Politicians in exile call for more action on Hong Kong

Politicians in exile call for more action on Hong Kong

Eryk Bagshaw – The Sydney Morning Herald – Saturday 20 February 2021

Hong Kong politicians in exile want Australia to offer a haven to pro-democracy activists trapped in the Chinese territory, stop Australian judges from serving on its top court, and sanction financial institutions, as more activists are arrested for subverting Beijing.

Legislative councillor Ted Hui, who fled Hong Kong for Europe with his young family while on bail, said he appreciated Australia’s offer to extend visas for Hongkongers already in the country but “it was far from adequate”.

“I cannot see other lifeboat plans that would help protesters or the family members now being threatened,” he said.

The federal government launched a program in July aimed at students and skilled workers in Australia, extending their visas by five years, after Beijing imposed new national security laws that punished dissent in the semiautonomous region with sentences of up to life in prison.

The Department of Home Affairs said yesterday that 2584 visas had been extended.

“The visas are not for prodemocracy activists or family units who would like to migrate together,” said Hui. “The situation in Hong Kong at the moment is miserable. The persecution of different people is escalating.”

Another 55 Hongkongers, including social workers, disability rights activists, politicians and students, were detained in the territory in January on charges of subversion. “It is not just activists but other professions and teachers,” said Hui.

“The spectrum that has been targeted range from the most moderate to the most radical. It is a big message that all dissent will be silenced, very soon.”

The Hong Kong government maintains the laws are necessary to restore order to the global financial hub after protests against Beijing’s rising influence rocked the city in 2019 and 2020.

A spokesman for the Department of Home Affairs said the Australian government had been consistent in expressing concerns about the imposition of the national security law and was troubled by the law’s implications for Hong Kong’s judicial independence, and the rights enjoyed by the people of Hong Kong.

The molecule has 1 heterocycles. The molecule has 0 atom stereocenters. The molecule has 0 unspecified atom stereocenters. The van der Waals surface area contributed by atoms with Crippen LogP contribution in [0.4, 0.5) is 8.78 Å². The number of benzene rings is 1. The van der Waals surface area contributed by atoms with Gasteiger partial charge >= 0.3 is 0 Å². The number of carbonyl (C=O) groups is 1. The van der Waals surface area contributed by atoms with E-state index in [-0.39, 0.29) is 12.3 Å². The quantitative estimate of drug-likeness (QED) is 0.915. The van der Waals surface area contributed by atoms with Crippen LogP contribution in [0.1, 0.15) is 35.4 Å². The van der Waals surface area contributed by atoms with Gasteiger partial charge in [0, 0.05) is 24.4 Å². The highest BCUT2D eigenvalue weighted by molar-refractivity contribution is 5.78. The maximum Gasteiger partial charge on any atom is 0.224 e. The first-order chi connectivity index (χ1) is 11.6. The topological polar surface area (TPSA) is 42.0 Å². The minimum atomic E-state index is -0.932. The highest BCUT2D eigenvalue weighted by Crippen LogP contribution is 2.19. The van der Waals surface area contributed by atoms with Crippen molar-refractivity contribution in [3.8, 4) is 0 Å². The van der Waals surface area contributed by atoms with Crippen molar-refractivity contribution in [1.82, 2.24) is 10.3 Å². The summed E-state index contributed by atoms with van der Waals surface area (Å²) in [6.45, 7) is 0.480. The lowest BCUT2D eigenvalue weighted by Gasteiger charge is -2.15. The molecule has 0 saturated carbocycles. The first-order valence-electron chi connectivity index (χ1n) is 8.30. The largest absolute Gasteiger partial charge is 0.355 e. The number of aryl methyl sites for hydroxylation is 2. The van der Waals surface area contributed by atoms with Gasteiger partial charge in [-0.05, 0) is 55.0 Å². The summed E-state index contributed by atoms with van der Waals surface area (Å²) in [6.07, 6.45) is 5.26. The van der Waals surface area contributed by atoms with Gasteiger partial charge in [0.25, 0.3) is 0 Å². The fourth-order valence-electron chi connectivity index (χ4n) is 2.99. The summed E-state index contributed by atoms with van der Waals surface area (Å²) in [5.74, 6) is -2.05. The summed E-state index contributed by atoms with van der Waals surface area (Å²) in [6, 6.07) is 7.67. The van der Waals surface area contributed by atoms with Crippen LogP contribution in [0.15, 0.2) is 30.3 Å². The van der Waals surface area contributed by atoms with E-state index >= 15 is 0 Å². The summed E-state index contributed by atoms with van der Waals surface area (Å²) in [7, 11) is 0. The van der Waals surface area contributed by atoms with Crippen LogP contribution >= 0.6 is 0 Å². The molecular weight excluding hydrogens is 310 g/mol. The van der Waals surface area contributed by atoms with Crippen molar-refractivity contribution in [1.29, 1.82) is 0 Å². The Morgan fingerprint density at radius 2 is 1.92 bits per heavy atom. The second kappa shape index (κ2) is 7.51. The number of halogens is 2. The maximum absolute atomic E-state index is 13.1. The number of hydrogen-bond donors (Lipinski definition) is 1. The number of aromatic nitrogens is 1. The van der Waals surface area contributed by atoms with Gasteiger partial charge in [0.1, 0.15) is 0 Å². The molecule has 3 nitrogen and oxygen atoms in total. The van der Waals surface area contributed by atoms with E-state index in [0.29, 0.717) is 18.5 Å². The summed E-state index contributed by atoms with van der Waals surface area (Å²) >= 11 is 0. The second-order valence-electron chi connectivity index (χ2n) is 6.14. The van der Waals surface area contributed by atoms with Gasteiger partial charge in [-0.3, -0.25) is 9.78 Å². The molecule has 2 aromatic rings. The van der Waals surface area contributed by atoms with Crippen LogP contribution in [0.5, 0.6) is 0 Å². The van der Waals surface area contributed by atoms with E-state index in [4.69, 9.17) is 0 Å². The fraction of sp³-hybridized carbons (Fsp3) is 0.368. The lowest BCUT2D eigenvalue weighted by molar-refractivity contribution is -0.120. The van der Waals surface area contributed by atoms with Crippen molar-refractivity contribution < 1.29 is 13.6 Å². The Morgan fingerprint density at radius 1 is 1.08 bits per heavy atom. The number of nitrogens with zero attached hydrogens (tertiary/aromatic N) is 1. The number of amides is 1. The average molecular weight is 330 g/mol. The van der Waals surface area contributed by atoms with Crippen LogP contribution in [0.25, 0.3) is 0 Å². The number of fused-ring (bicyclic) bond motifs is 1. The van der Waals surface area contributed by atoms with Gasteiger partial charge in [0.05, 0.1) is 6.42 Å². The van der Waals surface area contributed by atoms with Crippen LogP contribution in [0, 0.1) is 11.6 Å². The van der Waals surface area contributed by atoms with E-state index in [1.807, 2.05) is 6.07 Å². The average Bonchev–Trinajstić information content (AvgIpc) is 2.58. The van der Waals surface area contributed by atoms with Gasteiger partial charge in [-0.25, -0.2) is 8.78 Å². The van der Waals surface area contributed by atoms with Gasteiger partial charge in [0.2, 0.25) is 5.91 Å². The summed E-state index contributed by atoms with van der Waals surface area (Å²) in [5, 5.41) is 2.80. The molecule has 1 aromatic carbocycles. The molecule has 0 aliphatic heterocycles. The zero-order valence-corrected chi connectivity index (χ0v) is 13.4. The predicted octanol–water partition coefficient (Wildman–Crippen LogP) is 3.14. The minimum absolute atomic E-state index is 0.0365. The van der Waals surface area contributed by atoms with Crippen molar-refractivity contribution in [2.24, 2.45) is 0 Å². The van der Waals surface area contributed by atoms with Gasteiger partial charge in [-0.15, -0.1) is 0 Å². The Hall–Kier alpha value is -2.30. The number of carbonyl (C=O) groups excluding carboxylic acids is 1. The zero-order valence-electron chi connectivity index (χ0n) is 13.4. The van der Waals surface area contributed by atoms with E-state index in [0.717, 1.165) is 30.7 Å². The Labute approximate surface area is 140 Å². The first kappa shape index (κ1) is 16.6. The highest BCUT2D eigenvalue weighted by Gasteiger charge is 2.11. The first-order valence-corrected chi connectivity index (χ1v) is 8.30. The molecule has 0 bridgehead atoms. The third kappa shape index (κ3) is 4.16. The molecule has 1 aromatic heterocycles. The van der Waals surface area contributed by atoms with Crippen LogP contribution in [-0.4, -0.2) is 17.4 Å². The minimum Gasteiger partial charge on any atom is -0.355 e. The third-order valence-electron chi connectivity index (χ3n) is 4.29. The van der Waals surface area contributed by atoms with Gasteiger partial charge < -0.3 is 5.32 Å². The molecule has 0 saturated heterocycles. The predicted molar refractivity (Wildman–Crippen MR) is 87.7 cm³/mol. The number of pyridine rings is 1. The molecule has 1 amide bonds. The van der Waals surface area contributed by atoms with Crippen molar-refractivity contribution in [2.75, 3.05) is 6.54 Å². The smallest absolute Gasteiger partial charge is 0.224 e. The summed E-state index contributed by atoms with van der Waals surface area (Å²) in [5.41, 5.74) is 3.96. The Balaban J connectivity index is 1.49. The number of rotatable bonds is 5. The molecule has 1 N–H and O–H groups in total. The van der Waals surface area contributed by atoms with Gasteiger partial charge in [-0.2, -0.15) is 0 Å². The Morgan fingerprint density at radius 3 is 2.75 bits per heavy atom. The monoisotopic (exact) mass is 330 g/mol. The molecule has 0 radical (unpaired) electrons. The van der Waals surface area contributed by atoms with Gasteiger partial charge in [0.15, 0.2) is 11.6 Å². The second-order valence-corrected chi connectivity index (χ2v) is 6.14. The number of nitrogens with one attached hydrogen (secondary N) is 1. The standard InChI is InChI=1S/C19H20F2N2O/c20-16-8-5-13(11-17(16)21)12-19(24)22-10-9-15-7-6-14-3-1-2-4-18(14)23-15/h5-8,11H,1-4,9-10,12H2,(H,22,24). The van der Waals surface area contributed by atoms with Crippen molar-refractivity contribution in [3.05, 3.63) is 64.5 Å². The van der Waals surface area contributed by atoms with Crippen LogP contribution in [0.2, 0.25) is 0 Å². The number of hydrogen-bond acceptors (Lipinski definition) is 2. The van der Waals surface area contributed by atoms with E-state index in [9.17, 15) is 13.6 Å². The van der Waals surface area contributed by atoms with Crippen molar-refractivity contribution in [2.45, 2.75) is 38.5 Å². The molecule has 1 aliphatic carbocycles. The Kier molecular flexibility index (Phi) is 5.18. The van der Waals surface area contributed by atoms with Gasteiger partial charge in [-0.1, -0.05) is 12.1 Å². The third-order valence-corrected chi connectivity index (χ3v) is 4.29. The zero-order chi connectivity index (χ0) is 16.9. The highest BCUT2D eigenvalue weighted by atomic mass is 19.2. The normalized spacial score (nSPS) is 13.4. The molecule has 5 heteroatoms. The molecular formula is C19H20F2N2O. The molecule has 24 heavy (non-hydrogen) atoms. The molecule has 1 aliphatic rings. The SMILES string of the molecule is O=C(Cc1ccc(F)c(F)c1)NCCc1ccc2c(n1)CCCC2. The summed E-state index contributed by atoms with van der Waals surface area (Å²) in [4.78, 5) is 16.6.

Speaking from London where he is now based, Hui said Australia should use Magnitsky laws to target individuals and corporations involved in human rights breaches with the Chinese Communist Party.

In December, Hui had his and his families accounts locked by HSBC, Hang Seng Bank and the Bank of China after Hong Kong police ordered the financial institutions to freeze his funds over money-laundering allegations.

He denies the allegations. Hui said HSBC should have resisted the police direction. “It refused to confront the regime. It did not get a court order.”

Hui said other dissidents, nongovernment organisations and charities targeted by police had also had their accounts frozen by Hong Kong financial institutions.

A HSBC spokeswoman said the bank was unable to comment on individual cases.

“When we get a specific legal instruction by police authorities in Hong Kong, or anywhere else, to freeze the accounts of somebody under formal investigation, we have no choice but to comply,” she said.

Hui met with a group of Victorian MPs in early February to lobby for stronger action on China. His pro-democracy colleague, Sunny Cheung, has previously spoken with the new chair of the Parliamentary Joint Committee on Intelligence and Security, James Paterson.

The Magnitsky laws will give the Australian government similar powers to the US to impose visa, property and financial sanctions on individuals who commit human rights abuses. They are expected to be introduced to Federal Parliament this year.

“I am trying to encourage them to pass the law,” said Cheung. Speaking from an undisclosed location due to fears for his safety, Cheung said Australian judges still serving on Hong Kong’s Court of Final Appeal should leave Hong Kong.

Thirty non-permanent judges from across the Commonwealth have presided in the court since the British handover to China in 1997 to continue the common law tradition in the territory.

“If the world still recognises the legal system in Hong Kong, Beijing can still claim that everything is impartial,” said Cheung. “But that is not true.”

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